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posted by n1 on Thursday September 25 2014, @01:59AM   Printer-friendly
from the well,-that's-not-ideal dept.

Ars reports that a new bug has been found in GNU Bash allows remote attackers to execute arbitrary code by setting the process trailing strings after function definitions in the values of environment variables.

This bug is reported to be present in RHEL (ver 4 through 7), Fedora, CentOS (ver 5 through 7), Ubuntu (ver 10.04 LTS, 12.04 LTS, and 14.04 LTS), Debian, and even OS X Mavericks.

This bug is exploitable through Apache servers with mod_cgi and mod_cgid loaded, OpenSSH, malicious DHCP servers in a compromised wireless access point through dhclient, as well as the CUPS printing system.

The Ars also includes a simple single liner that will test your setup for the newly found discovery:

env x='() { :;}; echo vulnerable' bash -c "echo this is a test"

A vulnerable system will output the following:

 this is a test

While a patched or unaffected system outputs:

bash: warning: x: ignoring function definition attempt
bash: error importing function definition for `x'
this is a test

A patch is already out, so administrators are advised to update Bash.

Editor's Update: Security Engineer Tavis Ormandy has said "The bash patch seems incomplete to me, function parsing is still brittle".

$ env X='() { (a)=>\' sh -c "echo date"; cat echo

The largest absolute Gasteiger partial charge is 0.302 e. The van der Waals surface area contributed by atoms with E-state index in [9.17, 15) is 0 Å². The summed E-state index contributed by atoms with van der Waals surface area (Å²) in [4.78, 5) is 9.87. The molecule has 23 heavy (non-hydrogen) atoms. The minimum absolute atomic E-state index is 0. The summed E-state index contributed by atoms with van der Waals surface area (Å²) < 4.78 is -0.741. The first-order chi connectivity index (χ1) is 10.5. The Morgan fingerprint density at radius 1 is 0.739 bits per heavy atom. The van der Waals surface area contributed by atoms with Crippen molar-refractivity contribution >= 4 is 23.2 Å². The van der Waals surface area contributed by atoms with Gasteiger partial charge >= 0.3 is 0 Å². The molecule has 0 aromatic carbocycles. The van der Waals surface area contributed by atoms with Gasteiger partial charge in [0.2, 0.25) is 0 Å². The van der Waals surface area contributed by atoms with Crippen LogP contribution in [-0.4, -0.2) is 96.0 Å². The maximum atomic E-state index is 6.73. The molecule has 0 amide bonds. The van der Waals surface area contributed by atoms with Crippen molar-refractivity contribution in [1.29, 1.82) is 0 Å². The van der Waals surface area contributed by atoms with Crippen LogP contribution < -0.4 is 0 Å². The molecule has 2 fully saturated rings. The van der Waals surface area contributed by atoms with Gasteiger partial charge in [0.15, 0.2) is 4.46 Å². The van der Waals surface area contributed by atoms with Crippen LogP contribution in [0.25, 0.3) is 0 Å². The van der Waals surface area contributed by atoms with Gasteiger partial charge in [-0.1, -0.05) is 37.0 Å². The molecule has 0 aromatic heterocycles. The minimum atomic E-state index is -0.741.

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  • (Score: 2) by urza9814 on Thursday September 25 2014, @05:50PM

    by urza9814 (3954) on Thursday September 25 2014, @05:50PM (#98339) Journal

    Even if cpanel uses bash (I have no idea), something like that wouldn't be available to the public, would it? It's a server admin tool.

    It's been many years since I've seen cPanel, but when I did it was always on shared hosing. Mostly resellers, who would buy a couple server instances somewhere and sell them off to hundreds of users. Which means if you can use this through cPanel, then one user possibly use this to take full control of that server, or break into anyone else's account, right?

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  • (Score: 2) by choose another one on Thursday September 25 2014, @06:17PM

    by choose another one (515) Subscriber Badge on Thursday September 25 2014, @06:17PM (#98347)

    Yep, take control of the shared hosting server. Once that's done, inject malware into all the sites it hosts, or just use it as part of a botnet, take your pick.